Nonvoters
CAN
vote but choose not to
3. Learning About Voters and Voter Behavior
a. Election results
b. Surveys
4. Sociological Factors

a.
Income
and
Occupation
b.
Education
c.
Gender
and
Age
d.
Religion and Ethnicity
e.
Geography
5. Psychological Factors

a.
Party Identification
-Often determines how people vote
b.
Straight-Ticket Voting
-Voting for all candidates in one party
c.
Split-Ticket Voting
-Voting for candidates from different parties
d.
Candidates and Issues
-Some people vote for candidates and certain issues regardless of their party affiliation
B. Elections
C. Money and Elections
a.
Caucus

Group of people meet to select candidates they'll support
b.
Direct Primary

Intra-party election
2. Types of Primaries

a.
Closed
Primary
-Only vote for candidates
in your own party
-Independents can't vote

b.
Open
Primary
-Can
vote for anyone
, but you must openly
state
your
party


c.
Blanket
Primary
-Can
vote for anyone
without stating what your party
Write this in your warm ups:

What are some pros or cons of 1) a closed primary, 2) an open primary, and 3) a blanket primary. Which one do you think is best? Why?

Write about 5 sentences.
1. Administration of Elections

a.
Election Day
-Almost always the
1st Tues. of Nov.
in
even

years
b. Early Voting
-
Absentee voting
allows this
c. The
Coattail
Effect
-Strong candidates may cause you to
vote for everyone else from that party
2. Casting the Ballot

a.
Ballot
= what we use to vote
b. Types of Ballots
i. Australian Ballot
-Printed w/all candidates listed
ii.
Office-Group
Ballot
-
Candidates for office grouped together
iii. Party-Column Ballot
-Lists each party's candidates in a column
c. Sample Ballots
i. Given before an election
3. Automated Voting

a.
Electronic Vote Counting
-Ballots counted scanners OR touch-screen computers

b.
Vote-by-Mail
Elections
-Used for
absentee
voters
1. Campaign Spending
a. 1960:
Total = ~$175 million
Per Voter = $2.54

b. 2004:
Total = ~$6.0 BILLION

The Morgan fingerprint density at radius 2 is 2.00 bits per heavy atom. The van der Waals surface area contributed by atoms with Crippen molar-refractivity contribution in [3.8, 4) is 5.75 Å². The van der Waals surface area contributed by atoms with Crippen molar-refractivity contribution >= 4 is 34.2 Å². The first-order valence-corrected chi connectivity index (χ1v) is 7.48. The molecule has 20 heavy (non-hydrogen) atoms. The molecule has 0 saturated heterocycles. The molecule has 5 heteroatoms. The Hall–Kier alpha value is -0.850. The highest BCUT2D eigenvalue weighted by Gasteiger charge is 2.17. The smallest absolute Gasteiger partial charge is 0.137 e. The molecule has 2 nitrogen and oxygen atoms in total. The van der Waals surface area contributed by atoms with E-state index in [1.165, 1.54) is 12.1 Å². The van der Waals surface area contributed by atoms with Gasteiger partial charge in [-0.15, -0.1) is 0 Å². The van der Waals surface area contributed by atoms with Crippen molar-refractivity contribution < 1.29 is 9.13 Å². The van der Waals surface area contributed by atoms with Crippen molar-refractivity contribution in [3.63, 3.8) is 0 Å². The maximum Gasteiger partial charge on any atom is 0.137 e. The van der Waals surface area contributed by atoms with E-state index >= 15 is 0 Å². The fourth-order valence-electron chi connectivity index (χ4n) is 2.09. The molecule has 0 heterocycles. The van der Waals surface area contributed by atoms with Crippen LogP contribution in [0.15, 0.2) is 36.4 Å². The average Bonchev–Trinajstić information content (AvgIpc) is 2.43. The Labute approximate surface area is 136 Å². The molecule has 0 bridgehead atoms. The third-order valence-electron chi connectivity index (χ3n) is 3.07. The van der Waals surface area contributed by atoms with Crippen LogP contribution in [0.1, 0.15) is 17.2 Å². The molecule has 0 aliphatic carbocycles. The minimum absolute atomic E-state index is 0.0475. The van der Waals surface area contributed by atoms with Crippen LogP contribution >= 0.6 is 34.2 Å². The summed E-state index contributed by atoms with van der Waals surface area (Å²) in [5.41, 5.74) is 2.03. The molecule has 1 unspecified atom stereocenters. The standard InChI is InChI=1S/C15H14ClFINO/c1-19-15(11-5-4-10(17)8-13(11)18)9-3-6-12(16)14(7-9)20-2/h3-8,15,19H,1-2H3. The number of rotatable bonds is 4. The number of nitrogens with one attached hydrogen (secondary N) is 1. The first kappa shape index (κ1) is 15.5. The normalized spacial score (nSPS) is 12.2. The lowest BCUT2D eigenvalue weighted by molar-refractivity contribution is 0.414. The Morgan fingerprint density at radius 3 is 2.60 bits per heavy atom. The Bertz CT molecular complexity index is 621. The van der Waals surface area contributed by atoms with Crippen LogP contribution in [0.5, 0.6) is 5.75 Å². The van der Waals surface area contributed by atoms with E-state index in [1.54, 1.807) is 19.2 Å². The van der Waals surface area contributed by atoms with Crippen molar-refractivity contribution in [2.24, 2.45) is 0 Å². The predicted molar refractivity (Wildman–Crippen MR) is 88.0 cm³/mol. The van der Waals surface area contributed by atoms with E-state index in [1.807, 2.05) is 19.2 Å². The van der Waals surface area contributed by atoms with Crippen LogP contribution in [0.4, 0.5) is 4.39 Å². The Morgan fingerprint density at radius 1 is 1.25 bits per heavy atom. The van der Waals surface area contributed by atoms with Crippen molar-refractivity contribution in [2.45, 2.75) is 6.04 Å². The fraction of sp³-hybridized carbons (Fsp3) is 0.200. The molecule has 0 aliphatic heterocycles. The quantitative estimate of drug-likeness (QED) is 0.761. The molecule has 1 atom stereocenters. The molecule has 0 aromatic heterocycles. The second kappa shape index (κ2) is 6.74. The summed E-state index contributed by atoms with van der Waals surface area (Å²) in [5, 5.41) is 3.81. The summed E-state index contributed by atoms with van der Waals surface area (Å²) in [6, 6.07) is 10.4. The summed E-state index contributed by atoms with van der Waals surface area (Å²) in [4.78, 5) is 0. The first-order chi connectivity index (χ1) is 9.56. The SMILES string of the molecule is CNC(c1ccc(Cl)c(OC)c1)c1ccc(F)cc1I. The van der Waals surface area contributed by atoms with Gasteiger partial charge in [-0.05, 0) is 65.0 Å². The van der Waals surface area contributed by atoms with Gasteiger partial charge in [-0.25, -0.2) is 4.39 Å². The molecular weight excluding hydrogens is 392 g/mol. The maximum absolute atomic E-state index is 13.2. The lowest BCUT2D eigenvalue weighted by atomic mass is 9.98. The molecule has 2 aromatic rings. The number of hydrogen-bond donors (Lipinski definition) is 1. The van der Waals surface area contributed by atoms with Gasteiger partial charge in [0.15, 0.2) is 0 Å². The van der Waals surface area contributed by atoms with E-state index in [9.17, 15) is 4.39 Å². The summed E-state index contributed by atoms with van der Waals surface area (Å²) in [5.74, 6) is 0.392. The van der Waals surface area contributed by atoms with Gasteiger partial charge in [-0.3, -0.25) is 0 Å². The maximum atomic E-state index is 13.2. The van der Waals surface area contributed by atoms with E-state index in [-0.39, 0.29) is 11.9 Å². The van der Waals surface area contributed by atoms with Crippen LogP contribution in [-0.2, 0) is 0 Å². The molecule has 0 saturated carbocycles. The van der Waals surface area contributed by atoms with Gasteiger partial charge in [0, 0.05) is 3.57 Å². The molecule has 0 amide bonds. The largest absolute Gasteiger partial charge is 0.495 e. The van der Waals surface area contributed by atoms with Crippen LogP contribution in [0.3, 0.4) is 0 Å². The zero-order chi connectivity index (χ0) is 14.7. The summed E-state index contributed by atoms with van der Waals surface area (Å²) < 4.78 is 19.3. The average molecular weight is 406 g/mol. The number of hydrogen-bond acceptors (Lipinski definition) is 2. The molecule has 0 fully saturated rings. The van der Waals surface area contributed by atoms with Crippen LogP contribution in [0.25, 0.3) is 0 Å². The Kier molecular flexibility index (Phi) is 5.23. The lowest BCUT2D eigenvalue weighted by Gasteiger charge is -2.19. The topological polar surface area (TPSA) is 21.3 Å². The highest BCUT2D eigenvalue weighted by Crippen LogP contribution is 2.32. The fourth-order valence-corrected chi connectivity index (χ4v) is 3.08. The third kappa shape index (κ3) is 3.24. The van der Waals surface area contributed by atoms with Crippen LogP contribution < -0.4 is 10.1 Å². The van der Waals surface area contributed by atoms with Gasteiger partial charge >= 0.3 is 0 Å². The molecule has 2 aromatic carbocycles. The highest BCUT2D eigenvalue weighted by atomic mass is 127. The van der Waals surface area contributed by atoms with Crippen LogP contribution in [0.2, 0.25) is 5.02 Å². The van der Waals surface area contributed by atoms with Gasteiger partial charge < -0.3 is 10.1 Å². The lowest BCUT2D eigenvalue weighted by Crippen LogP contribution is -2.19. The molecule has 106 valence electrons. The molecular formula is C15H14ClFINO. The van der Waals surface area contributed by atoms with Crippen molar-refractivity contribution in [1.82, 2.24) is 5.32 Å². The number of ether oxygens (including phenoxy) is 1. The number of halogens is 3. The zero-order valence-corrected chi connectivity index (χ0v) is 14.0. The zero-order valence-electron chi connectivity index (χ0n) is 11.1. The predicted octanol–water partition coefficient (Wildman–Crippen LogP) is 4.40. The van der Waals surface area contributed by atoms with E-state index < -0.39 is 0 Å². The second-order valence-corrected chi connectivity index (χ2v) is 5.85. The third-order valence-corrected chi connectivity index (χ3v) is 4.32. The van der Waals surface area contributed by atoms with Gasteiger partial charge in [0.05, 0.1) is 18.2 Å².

Per Voter = $49.92
2. Sources of Funding
a. Regular people/Small contributors

b. Wealthy individuals and families

c. Candidates and their families
3. Regulating Campaign Finance
a. Federal Election Campaign Act (
FECA
) of 1971
-
Regulates
and requires disclosure of
campaign spending

b.
Bipartisan Campaign Reform Act
of 2002
-Deals with
"soft-money"
loopholes
4. The Federal Election Commission
1) Disclosure Requirements
-Contributions
>$200
need to be
disclosed
2) Limits on Contributions
-
Primary
=
<$2,100
-
Election
=
<$5,000
3)
PAC
Contributions
-
<$5,000
per
candidate
-
<$10,000
per election
cycle
A. The Formation of Public Opinion
1. What is Public Opinion?
Attitudes
held by a
significant number of people
2. What influences public opinion?
a. The
Family

Early agents of political socialization
b. The
Schools

Students learn about American values from schools
c.
Mass Media
Means of communication that reach large, widely dispersed audiences simultaneously
d.
Peer Groups

Friends, classmates, neighbors, co-workers
e.
Opinion Leaders

People who have an unusually strong influence on others
f.
Historical Events

Major events can influence public opinion
B. Measuring Public Opinion
1. Measuring Public Opinion

a.
Elections
-Election results
b.
Interest Groups
-organizations who want to influence public policy
c.
The Media
-"mirrors" and "molders" of opinion
d.
Personal Contacts
-A public official's constituents